The World Premiere of Howard and Jon Ford’s The Dead 2: India sold out in record time at this year’s Film4 FrightFest. So in an unprecedented move the organizers added another mop-up screening, taking place two days later on Saturday August 24th to cope with the ticket demand. It seems the massive outpouring of admiration and love that the Fords found the first time around with THE DEAD is showing no sign of abating, and it’s the reason why they decided to make a sequel so fast.
“THE DEAD enjoyed international praise and a flood of fan support since its 2010 release,” says Howard Ford. “And Jon and I knew we’d get around to making a sequel one day as there was plenty of scope to where we could take our idea of abject horror and emotional devastation presented against a stunning natural backdrop. But it was while we were escorting THE DEAD to various fantasy festivals around the world, listening to the overwhelmingly positive feedback and reading all the Internet comments, that we felt compelled to make another film pretty quickly to satisfy the demand we knew was out there.”
Jon Ford continues, “Although making THE DEAD was a total nightmare in terms of locations and logistics, I still felt our creative itches hadn’t been scratched and that we needed to continue our adventure into the living dead unknown. There just seemed to be too much talk and anticipation about us making another zombie movie we couldn’t ignore. So we thought let’s do it, and let’s see if we can have a better time making it on this occasion! Consequently we sat down and decided to make a few notes about where exactly a new story could go and what it could achieve.”
Those notes became a creative avalanche remarks Howard Ford, “We wrote it frighteningly quickly at Jon’s place in the South of France and tapped into every comment and piece of advice we had been given to make a film we feel we owe to all the people who supported THE DEAD. There are much bigger scenes contained within it. There are a couple of large-scale action sequences we couldn’t do in the first one and a few extra scares too. But we haven’t lost sight of the little details that made the first so original. It was the contrast of scale with intimate practical survival moments that excited us the most.”
If THE DEAD was the Fords’ ALIEN, then THE DEAD 2: INDIA is definitely their ALIENS because it ramps everything from emotion to action up a number of epic levels. A ship from Somalia docks in the port of Mumbai. On board is one feverish employee, apparently bitten by some ‘mad woman’ just before embarking on his journey back in Africa. Walking into the melting pot that is the fourth most populated city in the world, he is the contamination seed that causes the flesh-eating outbreak to spread like wildfire throughout the densely packed environment. For British turbine engineer Nicholas Burton (Joseph Millson), the contract to work on the wind farms of Rajasthan is a dream come true. He’s doing a job he adores in a beautiful setting and constantly thinking about Ishani Sharma (MEENU), the pregnant girl he loves waiting for him back in Mumbai. But when news of the mystifying living dead disease reaches his remote corner of the subcontinent, and the national alarm is raised, Nicholas must trek from one side of India to the other and face unimaginable danger if he is ever to see Ishani again.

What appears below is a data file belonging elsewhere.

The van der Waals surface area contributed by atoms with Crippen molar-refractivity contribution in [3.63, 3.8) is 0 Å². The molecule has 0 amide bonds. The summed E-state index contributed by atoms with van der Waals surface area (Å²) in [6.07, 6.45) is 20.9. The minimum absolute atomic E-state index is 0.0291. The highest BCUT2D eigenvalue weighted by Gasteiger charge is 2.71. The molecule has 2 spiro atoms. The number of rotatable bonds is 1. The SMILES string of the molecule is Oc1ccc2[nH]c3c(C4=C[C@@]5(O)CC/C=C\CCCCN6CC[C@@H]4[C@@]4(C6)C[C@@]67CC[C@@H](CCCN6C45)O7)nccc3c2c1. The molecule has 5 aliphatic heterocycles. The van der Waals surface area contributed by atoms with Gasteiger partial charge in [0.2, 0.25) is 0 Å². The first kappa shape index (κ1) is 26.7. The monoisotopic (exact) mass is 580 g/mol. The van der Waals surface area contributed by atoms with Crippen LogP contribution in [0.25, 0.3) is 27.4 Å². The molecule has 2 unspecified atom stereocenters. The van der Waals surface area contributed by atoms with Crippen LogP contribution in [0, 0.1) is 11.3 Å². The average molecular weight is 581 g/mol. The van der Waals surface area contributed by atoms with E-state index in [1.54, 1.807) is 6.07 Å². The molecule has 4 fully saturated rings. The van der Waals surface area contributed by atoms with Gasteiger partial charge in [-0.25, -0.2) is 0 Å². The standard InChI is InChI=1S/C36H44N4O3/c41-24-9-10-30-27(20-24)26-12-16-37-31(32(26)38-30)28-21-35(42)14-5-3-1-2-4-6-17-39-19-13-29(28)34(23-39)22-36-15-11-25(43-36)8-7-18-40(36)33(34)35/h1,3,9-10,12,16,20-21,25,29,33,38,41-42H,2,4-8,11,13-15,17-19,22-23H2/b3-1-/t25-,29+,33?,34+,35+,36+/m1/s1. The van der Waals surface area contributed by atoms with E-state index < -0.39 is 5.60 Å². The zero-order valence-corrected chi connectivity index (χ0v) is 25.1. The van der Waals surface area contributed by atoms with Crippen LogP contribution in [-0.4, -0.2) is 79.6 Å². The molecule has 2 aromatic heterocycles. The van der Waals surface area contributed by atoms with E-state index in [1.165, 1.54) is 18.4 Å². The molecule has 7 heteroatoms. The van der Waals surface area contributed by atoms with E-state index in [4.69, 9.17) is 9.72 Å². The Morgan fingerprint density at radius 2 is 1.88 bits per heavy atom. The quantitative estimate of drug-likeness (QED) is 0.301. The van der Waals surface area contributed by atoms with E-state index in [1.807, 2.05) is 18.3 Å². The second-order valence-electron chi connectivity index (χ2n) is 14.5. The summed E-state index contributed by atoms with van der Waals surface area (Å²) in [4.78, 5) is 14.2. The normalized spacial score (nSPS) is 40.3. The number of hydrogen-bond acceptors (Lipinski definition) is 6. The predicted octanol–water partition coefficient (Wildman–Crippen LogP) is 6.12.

While many distributors and even major studios wanted to be part of any DEAD sequel action, the Fords took the decision to produce THE DEAD 2: INDIA again themselves. Jon Ford explains, “It became very clear we could never retain the control over the project we wanted with any outside parties involved so in the end we said thanks, but no thanks. We made the decision to finance the movie ourselves. No one yet has bought the rights to THE DEAD 2: INDIA, we own everything. It’s exactly the same situation as THE DEAD only this time we are coming into the market place as a known quantity.”
The Ford Brothers credit their work travels as the main inspiration for choosing rural West Africa as the location for THE DEAD. It was while shooting several commercials there they began to realize the appeal of relatively unseen landscapes to offer something fresh to the zombie genre. So where could they set their companion piece to fulfil that exacting brief once more?
Howard Ford points out, “It wasn’t a case of any old exotic location would do. There had to be a reason to place this epic love story somewhere equally beautiful where it could resonate with subtext and meaning. We researched India and every location we looked at seemed to have astonishing landscapes, dramatic natural features, spectacular flora and fauna and dazzling light. We decided on Rajasthan because it comprised the vast Thar Desert too, all offering ideal locations and shooting opportunities.”